Anthony Minghella’s The English Patient (1996)

Rarely did a movie deserve the Academy Awards as much as The English Patient. It is one of the most beautiful war romances that I have ever seen. Or, to be accurate, two of the most beautiful romances as the movie tells two parallel stories. Based on Michael Ondaatje’s wonderful eponymous novel, The English Patient combines everything that an accomplished movie needs. Beautiful pictures, a touching story, an intriguing plotline, wonderful music, great characters  and outstanding actors. This is one of the movies that I have watched at least three times and every time I discovered another layer. It is surprisingly rich and, I would argue, flawless.

They call him “The English Patient” (Ralph Fiennes), the mysterious man, they rescued from a shot down airplane in the desert during WWII. He is heavily burned, will probably not survive. They bring him to Italy and a young nurse, Hana (Juliette Binoche), volunteers to stay back and take care of him. She moves with him into an abandoned villa. He doesn’t know his identity but Hana finds a notebook and with its help the memory returns slowly and the story unfolds in flashbacks.

They are not alone for long, Kip (Naveen Andrews), a young Sikh and the thief David Caravaggio (Willem Dafoe) join her. Kip is part of a bomb disposal unit and the growing love between Hana and him is the second love story in this movie. It is beautiful but by far less tragic than that between the English patient and his lover. Caravaggio adds even another story line to the already rich plot. He is someone who thinks he knows who the badly burned man is. In fact he is sure that the patient is someone who wronged him once.

The flashbacks show us the mysterious patient, the Hungarian Count Almásy, 1930 in the Sahara desert. He is a mapmaker of the Royal Geographical Society. At the beginning of WWII he is still in the Sahara where he meets the British agent Geoffrey Clifton (Colin Firth) and his beautiful wife Catherine  (Kristin Scott Thomas). Despite their fighting the attraction, they fall in love. They have an affair that ends abruptly when Catherine breaks it off. They meet again later and the following events make this probably one of the most tragic movie romances of all time.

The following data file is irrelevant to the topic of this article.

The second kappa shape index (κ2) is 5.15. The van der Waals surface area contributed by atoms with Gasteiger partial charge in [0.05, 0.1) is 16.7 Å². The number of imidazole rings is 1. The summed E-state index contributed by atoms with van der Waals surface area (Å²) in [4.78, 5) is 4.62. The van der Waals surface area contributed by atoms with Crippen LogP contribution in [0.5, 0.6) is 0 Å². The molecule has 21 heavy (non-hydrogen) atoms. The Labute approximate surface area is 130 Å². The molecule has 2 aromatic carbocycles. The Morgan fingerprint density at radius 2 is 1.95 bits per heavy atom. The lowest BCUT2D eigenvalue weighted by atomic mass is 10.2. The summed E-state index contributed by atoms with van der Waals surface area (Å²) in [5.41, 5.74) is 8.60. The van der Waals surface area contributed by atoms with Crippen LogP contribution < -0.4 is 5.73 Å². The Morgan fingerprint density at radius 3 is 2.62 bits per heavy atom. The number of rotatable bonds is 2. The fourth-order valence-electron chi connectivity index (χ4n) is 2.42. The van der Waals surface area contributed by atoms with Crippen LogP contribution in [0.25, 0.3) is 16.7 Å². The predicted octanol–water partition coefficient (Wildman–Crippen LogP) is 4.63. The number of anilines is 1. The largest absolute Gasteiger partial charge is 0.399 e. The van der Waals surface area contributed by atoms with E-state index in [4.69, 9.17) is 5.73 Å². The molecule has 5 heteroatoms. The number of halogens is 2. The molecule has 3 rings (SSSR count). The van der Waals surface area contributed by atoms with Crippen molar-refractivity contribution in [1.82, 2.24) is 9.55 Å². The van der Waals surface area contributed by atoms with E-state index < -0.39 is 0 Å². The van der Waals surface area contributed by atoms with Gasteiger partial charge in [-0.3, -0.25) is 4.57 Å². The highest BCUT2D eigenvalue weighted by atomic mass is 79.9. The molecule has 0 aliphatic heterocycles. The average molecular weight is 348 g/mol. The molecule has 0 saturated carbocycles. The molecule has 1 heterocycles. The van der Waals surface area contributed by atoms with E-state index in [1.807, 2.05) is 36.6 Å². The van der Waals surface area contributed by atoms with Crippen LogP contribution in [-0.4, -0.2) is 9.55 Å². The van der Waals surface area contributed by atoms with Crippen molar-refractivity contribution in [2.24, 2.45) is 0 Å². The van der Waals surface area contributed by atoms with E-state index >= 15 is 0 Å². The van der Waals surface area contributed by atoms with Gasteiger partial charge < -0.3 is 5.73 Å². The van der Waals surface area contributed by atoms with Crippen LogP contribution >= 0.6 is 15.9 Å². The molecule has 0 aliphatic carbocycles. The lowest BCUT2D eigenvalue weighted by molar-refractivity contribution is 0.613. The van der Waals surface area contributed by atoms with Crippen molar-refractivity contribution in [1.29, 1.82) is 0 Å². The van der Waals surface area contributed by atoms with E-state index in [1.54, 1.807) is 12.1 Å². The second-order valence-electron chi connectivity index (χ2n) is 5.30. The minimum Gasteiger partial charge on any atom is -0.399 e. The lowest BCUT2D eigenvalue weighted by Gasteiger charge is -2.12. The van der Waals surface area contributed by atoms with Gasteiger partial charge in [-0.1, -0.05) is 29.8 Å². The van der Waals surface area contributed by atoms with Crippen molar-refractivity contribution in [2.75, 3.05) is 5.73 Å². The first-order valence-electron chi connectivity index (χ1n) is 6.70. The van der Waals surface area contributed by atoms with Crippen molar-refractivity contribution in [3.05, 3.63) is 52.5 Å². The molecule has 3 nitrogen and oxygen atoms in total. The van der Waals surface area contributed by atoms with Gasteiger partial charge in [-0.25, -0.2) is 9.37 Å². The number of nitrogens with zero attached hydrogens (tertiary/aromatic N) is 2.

The figure of Count Almásy is actually based on a real person, only his story was a different one.

The nurse Hana is certainly one of the most appealing nurses in any war movie. The gentleness and devotion with which she takes care of the dying man is touching. I am sure that there were many nurses like her in different wars and they deserve an homage.  I have a great deal of admiration for these courageous, disinterested women.

The intensity of the interwoven stories, the mysteries, the wonderful settings (the desert, Italy during the war, the Italian villa), the gripping part of the bomb defusing, all this together make this an absolute must-see.  Last but not least I’d like to mention the beautiful score by Gabriel Yared (you can listen to it here).

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10 thoughts on “Anthony Minghella’s The English Patient (1996)

  1. tuulenhaiven says:

    What a great cast! I keep forgetting that I want to watching this. Thanks for the reminder and excellent review.

  2. warmoviebuff says:

    It took me ten years to see “Titanic”. I guess its time to plunge in again. Only because you recommend it, though.

  3. Novroz says:

    I love this movie. I’ve seen it years ago, already forgot the details but your review bring back the memory.
    This movie is the one that makes me start liking Ralph and trying to watch all his movie.

    My friend thinks that this is the best drama she ever seen.

  4. Novroz says:

    I couldn’t remember another movie staring Julliette Binoche but this movie, so I couldn’t say anything about this being her best role.
    I agree on Ralph…but he is always good in all of his movies…even in such a bad movie as Clash of The Titans, he was awesome.

  5. […] The English Patient (US/UK 1996) WWII, North Africa and Italy. Two interwoven love stories. The first is the tragic story of a married woman falling for a Hungarian count. The second tells the love between a nurse and a soldier from a bomb disposal unit. With Kirstin Scott Thomas, Juliette Binoche, Ralph Fiennes, Colin Firth and Willem Dafoe. (See my review) […]

  6. […] anything that gets to me as much as watching movies about bomb disposal teams. Be that The English Patient, The Hurt Locker, the UK TV series Danger UXB or this movie, Land of Mines. Every time someone […]

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